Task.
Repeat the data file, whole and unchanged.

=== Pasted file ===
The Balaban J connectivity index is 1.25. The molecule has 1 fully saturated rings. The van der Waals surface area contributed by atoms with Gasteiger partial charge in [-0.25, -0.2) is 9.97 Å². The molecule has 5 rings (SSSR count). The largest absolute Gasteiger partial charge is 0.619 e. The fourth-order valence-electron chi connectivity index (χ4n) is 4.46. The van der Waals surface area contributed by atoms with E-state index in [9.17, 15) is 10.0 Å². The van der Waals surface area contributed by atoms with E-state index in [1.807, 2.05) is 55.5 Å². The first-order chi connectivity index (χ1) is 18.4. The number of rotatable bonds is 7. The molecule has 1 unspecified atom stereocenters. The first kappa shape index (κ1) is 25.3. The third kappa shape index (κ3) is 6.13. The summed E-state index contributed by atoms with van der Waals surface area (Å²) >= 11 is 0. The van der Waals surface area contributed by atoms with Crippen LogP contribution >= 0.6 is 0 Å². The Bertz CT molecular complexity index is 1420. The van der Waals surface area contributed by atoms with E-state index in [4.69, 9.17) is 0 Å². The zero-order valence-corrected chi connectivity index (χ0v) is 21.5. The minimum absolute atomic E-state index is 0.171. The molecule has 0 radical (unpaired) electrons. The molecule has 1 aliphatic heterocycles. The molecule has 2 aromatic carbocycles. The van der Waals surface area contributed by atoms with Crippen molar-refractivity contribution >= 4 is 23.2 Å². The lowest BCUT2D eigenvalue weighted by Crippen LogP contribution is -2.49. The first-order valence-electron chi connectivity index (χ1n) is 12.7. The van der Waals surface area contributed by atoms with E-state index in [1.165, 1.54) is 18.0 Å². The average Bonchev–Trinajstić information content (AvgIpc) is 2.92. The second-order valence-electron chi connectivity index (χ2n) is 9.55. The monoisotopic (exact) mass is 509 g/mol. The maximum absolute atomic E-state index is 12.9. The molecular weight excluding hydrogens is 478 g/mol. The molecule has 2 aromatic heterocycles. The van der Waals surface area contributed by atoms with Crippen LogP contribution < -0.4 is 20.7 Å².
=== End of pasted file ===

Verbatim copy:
The Balaban J connectivity index is 1.25. The molecule has 1 fully saturated rings. The van der Waals surface area contributed by atoms with Gasteiger partial charge in [-0.25, -0.2) is 9.97 Å². The molecule has 5 rings (SSSR count). The largest absolute Gasteiger partial charge is 0.619 e. The fourth-order valence-electron chi connectivity index (χ4n) is 4.46. The van der Waals surface area contributed by atoms with E-state index in [9.17, 15) is 10.0 Å². The van der Waals surface area contributed by atoms with E-state index in [1.807, 2.05) is 55.5 Å². The first-order chi connectivity index (χ1) is 18.4. The number of rotatable bonds is 7. The molecule has 1 unspecified atom stereocenters. The first kappa shape index (κ1) is 25.3. The third kappa shape index (κ3) is 6.13. The summed E-state index contributed by atoms with van der Waals surface area (Å²) >= 11 is 0. The van der Waals surface area contributed by atoms with Crippen LogP contribution >= 0.6 is 0 Å². The Bertz CT molecular complexity index is 1420. The van der Waals surface area contributed by atoms with E-state index in [4.69, 9.17) is 0 Å². The zero-order valence-corrected chi connectivity index (χ0v) is 21.5. The minimum absolute atomic E-state index is 0.171. The molecule has 0 radical (unpaired) electrons. The molecule has 1 aliphatic heterocycles. The molecule has 2 aromatic carbocycles. The van der Waals surface area contributed by atoms with Crippen molar-refractivity contribution >= 4 is 23.2 Å². The lowest BCUT2D eigenvalue weighted by Crippen LogP contribution is -2.49. The first-order valence-electron chi connectivity index (χ1n) is 12.7. The van der Waals surface area contributed by atoms with E-state index in [1.165, 1.54) is 18.0 Å². The average Bonchev–Trinajstić information content (AvgIpc) is 2.92. The second-order valence-electron chi connectivity index (χ2n) is 9.55. The monoisotopic (exact) mass is 509 g/mol. The maximum absolute atomic E-state index is 12.9. The molecular weight excluding hydrogens is 478 g/mol. The molecule has 2 aromatic heterocycles. The van der Waals surface area contributed by atoms with Crippen LogP contribution < -0.4 is 20.7 Å².